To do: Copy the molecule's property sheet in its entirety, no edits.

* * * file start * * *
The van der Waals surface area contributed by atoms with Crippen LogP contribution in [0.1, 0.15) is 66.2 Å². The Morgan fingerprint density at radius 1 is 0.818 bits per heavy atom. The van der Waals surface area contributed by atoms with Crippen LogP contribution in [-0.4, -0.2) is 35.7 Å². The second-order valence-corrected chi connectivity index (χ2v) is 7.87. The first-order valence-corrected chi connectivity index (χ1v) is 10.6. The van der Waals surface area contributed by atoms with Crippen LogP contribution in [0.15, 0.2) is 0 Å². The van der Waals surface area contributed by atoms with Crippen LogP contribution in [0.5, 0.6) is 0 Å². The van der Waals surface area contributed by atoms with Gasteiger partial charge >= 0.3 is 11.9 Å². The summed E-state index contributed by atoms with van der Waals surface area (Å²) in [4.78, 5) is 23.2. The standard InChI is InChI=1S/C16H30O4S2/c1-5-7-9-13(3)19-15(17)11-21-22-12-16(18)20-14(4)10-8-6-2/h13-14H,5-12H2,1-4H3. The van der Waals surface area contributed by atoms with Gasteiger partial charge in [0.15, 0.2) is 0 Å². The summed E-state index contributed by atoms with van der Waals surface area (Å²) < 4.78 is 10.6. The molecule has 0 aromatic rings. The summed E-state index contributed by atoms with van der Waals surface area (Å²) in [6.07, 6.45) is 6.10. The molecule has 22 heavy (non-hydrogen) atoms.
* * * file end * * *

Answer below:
The van der Waals surface area contributed by atoms with Crippen LogP contribution in [0.1, 0.15) is 66.2 Å². The Morgan fingerprint density at radius 1 is 0.818 bits per heavy atom. The van der Waals surface area contributed by atoms with Crippen LogP contribution in [-0.4, -0.2) is 35.7 Å². The second-order valence-corrected chi connectivity index (χ2v) is 7.87. The first-order valence-corrected chi connectivity index (χ1v) is 10.6. The van der Waals surface area contributed by atoms with Crippen LogP contribution in [0.15, 0.2) is 0 Å². The van der Waals surface area contributed by atoms with Crippen LogP contribution in [0.5, 0.6) is 0 Å². The van der Waals surface area contributed by atoms with Gasteiger partial charge >= 0.3 is 11.9 Å². The summed E-state index contributed by atoms with van der Waals surface area (Å²) in [4.78, 5) is 23.2. The standard InChI is InChI=1S/C16H30O4S2/c1-5-7-9-13(3)19-15(17)11-21-22-12-16(18)20-14(4)10-8-6-2/h13-14H,5-12H2,1-4H3. The van der Waals surface area contributed by atoms with Gasteiger partial charge in [0.15, 0.2) is 0 Å². The summed E-state index contributed by atoms with van der Waals surface area (Å²) < 4.78 is 10.6. The molecule has 0 aromatic rings. The summed E-state index contributed by atoms with van der Waals surface area (Å²) in [6.07, 6.45) is 6.10. The molecule has 22 heavy (non-hydrogen) atoms.